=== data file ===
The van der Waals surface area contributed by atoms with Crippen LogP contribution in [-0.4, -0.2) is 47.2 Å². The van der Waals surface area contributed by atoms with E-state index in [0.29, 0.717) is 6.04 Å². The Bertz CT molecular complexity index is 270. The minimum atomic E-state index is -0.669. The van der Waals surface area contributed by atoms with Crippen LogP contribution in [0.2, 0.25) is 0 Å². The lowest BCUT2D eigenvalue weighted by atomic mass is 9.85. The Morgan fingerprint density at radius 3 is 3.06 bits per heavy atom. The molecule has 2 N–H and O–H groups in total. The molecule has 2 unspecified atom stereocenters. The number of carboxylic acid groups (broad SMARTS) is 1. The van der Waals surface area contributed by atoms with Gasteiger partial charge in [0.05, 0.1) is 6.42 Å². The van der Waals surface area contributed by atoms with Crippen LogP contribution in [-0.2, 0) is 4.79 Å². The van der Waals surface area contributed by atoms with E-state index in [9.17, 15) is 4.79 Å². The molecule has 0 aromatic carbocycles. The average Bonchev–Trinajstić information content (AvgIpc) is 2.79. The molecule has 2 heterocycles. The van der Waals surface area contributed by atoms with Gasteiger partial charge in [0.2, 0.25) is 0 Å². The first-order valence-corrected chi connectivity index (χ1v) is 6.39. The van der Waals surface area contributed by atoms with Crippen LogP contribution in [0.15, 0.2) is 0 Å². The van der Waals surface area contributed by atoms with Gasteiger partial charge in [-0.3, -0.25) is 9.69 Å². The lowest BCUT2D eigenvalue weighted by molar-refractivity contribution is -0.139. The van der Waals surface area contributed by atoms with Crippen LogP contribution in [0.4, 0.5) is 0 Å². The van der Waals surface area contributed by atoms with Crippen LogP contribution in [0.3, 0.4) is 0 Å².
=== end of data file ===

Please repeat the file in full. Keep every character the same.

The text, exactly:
The van der Waals surface area contributed by atoms with Crippen LogP contribution in [-0.4, -0.2) is 47.2 Å². The van der Waals surface area contributed by atoms with E-state index in [0.29, 0.717) is 6.04 Å². The Bertz CT molecular complexity index is 270. The minimum atomic E-state index is -0.669. The van der Waals surface area contributed by atoms with Crippen LogP contribution in [0.2, 0.25) is 0 Å². The lowest BCUT2D eigenvalue weighted by atomic mass is 9.85. The Morgan fingerprint density at radius 3 is 3.06 bits per heavy atom. The molecule has 2 N–H and O–H groups in total. The molecule has 2 unspecified atom stereocenters. The number of carboxylic acid groups (broad SMARTS) is 1. The van der Waals surface area contributed by atoms with Gasteiger partial charge in [0.05, 0.1) is 6.42 Å². The van der Waals surface area contributed by atoms with Crippen LogP contribution in [-0.2, 0) is 4.79 Å². The van der Waals surface area contributed by atoms with E-state index in [9.17, 15) is 4.79 Å². The molecule has 0 aromatic carbocycles. The average Bonchev–Trinajstić information content (AvgIpc) is 2.79. The molecule has 2 heterocycles. The van der Waals surface area contributed by atoms with Gasteiger partial charge in [0.2, 0.25) is 0 Å². The first-order valence-corrected chi connectivity index (χ1v) is 6.39. The van der Waals surface area contributed by atoms with Crippen LogP contribution in [0.15, 0.2) is 0 Å². The van der Waals surface area contributed by atoms with Gasteiger partial charge in [-0.3, -0.25) is 9.69 Å². The lowest BCUT2D eigenvalue weighted by molar-refractivity contribution is -0.139. The van der Waals surface area contributed by atoms with Crippen LogP contribution in [0.4, 0.5) is 0 Å². The van der Waals surface area contributed by atoms with Crippen LogP contribution in [0.3, 0.4) is 0 Å².